The European Commission has announced that it has reached an agreement with the United States government for a new framework for transatlantic flows of personal data.  This framework is to replace the Safe Harbor scheme which the Court of Justice of the European Union declared invalid in October last year.

What will the "Privacy Shield" look like?

The European Commission's press release states that the EU-US Privacy Shield "reflects the requirements set by the European Court of Justice".  

However, at this stage only political agreement has been reached and Vice President Ansip and Commissioner Jourová have been mandated to take the necessary steps to put the arrangement in place.  In particular, they will need to turn to the Article 29 Working Party to obtain their advice before publishing a formal "adequacy" decision.  Both sides will then need to put the detailed framework in place.

The European Commission have, however, thrown some light on some of the features of the arrangement as follows:

  • Strong obligations on US companies and robust enforcement: US companies wishing to import personal data from Europe will commit to robust obligations on processing and will guarantee individual's rights. The US Department of Commerce will monitor that companies publish their commitments, which makes them enforceable under US law by the Federal Trade Commission. In addition, any company handling human resources data from Europe has to commit to comply with decisions by European data protection authorities. 
  • Safeguards and transparency obligations on U.S. government access: The US has given written assurances that the access for law enforcement and national security will be subject to clear limitations, safeguards and oversight mechanisms. To regularly monitor the functioning of the arrangement there will be an annual joint review, which will also include the issue of national security access. The European Commission and the US Department of Commerce will conduct the review and invite national intelligence experts from the US and European data protection authorities to it.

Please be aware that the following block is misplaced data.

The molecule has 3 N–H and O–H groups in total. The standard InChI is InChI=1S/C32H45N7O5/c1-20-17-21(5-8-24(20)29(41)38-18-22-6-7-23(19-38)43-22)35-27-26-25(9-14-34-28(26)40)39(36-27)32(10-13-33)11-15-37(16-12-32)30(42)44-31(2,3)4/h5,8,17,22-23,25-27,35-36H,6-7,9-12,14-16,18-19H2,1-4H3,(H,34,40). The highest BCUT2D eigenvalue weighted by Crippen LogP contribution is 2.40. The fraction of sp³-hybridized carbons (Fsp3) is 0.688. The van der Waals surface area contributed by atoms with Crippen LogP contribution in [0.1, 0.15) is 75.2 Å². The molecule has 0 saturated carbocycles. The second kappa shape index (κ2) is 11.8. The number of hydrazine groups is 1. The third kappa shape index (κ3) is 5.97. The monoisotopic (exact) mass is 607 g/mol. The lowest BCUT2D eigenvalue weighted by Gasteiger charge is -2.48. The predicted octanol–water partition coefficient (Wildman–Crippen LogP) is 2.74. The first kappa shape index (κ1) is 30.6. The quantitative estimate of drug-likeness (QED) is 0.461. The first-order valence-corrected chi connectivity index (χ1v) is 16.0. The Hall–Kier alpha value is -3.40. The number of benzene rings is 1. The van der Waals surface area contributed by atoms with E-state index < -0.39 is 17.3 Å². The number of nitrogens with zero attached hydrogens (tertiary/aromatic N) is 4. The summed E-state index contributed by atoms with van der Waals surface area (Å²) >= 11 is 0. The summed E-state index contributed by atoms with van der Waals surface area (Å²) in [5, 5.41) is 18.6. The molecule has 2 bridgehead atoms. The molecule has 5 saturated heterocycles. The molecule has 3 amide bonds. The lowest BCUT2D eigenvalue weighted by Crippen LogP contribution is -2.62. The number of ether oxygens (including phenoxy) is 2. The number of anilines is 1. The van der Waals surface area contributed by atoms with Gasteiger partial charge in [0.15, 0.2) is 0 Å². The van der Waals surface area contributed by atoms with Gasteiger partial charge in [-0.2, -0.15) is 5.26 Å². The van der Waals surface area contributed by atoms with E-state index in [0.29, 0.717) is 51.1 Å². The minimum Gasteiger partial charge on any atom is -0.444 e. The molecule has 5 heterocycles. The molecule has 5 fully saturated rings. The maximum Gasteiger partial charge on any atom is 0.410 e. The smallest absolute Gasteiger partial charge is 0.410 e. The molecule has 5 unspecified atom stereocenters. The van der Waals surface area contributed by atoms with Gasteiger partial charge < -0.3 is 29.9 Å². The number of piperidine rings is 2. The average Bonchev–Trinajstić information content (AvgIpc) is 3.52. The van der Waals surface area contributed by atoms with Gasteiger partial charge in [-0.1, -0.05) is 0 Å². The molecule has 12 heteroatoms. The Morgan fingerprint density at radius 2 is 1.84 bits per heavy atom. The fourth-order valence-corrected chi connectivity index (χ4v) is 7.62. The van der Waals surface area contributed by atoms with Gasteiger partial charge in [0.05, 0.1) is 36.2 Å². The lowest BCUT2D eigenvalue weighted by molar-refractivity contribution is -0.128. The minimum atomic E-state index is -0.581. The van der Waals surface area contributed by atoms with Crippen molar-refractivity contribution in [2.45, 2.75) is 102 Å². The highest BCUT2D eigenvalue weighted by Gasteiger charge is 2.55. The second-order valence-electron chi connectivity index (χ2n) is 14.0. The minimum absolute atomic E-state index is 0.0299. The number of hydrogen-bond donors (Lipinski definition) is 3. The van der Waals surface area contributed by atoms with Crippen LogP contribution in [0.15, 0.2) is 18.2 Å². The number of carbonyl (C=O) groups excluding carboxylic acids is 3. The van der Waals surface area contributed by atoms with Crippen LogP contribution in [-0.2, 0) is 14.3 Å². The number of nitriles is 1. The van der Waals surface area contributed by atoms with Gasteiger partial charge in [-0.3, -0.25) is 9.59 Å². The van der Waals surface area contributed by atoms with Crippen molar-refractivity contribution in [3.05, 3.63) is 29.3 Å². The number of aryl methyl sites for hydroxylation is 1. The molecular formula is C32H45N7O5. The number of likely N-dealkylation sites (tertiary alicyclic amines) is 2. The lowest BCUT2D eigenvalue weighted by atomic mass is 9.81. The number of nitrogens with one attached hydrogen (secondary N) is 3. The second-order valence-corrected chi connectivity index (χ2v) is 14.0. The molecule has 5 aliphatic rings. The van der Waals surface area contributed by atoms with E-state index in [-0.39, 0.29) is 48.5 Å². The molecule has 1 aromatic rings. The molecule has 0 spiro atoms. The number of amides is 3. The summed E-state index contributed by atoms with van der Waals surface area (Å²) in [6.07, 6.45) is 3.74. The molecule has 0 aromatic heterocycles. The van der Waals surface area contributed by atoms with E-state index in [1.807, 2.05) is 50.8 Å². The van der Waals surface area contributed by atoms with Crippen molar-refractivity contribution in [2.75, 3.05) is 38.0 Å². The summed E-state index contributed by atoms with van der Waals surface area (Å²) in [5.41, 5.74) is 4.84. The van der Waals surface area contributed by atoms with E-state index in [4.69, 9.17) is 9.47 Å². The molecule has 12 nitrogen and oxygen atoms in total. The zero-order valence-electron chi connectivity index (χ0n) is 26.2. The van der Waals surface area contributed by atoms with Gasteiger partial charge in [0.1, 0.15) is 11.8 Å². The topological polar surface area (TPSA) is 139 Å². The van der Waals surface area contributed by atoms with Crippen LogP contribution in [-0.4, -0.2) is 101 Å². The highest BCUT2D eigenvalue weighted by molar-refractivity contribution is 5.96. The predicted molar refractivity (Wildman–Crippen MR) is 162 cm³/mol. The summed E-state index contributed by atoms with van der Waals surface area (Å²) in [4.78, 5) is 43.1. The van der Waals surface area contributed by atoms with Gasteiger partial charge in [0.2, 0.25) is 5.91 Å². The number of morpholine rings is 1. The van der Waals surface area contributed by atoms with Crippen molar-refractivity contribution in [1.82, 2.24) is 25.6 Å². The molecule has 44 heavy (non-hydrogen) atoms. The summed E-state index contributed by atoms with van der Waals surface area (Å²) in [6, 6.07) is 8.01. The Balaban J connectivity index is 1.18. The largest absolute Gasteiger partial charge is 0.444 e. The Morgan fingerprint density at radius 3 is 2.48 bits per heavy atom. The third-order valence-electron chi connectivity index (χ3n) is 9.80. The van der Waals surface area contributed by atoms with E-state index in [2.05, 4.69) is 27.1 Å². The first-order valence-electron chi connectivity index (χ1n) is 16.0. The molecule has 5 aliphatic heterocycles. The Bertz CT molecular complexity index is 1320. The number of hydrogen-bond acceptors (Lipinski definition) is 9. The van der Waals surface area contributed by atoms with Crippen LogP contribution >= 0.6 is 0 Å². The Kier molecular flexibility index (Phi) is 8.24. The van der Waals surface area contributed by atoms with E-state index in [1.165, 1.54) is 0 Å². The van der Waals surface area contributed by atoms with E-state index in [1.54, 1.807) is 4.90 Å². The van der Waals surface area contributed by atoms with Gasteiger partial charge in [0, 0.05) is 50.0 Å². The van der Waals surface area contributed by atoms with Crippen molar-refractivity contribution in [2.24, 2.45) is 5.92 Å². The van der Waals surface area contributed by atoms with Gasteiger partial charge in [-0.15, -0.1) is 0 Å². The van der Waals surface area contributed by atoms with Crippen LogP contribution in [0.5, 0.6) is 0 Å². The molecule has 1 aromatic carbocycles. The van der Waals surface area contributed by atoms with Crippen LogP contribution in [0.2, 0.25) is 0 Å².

• Effective protection of EU citizens' rights with several redress possibilities: A complaints framework will be set up to give data subjects the ability to complain in the US. Companies have deadlines to reply to complaints. European data protection authorities can refer complaints to the Department of Commerce and the Federal Trade Commission. In addition, Alternative Dispute resolution will be free of charge. For complaints on possible access by national intelligence authorities, a new Ombudsperson will be created.
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What will this mean for businesses looking to transfer data to the US?

We anticipate that the framework will be established within the next three or four months. So, in the short-term, businesses should continue to the Commission's model clauses or binding corporate rules for intra-group transfers to legitimise transatlantic transfer of data. 

Undoubtedly questions will be raised about the strength of the features of the arrangement.  For example, the legal strength of the written assurances regarding the surveillance activities of US enforcement and security agencies is unclear.   Also, the rights of redress for consumers appear to be a complaints mechanism together with alternative dispute resolution; falling short of any right of action before any court or tribunal.  There may, therefore, be a few bumps in the road for the Privacy Shield before it is established and, even then, there is always the possibility that the European Court of Justice will again here a case which brings into question the adequacy of the arrangement.

We will, therefore, keep a keen eye on the area of transatlantic transfers of personal data, and we recommend that businesses do the same.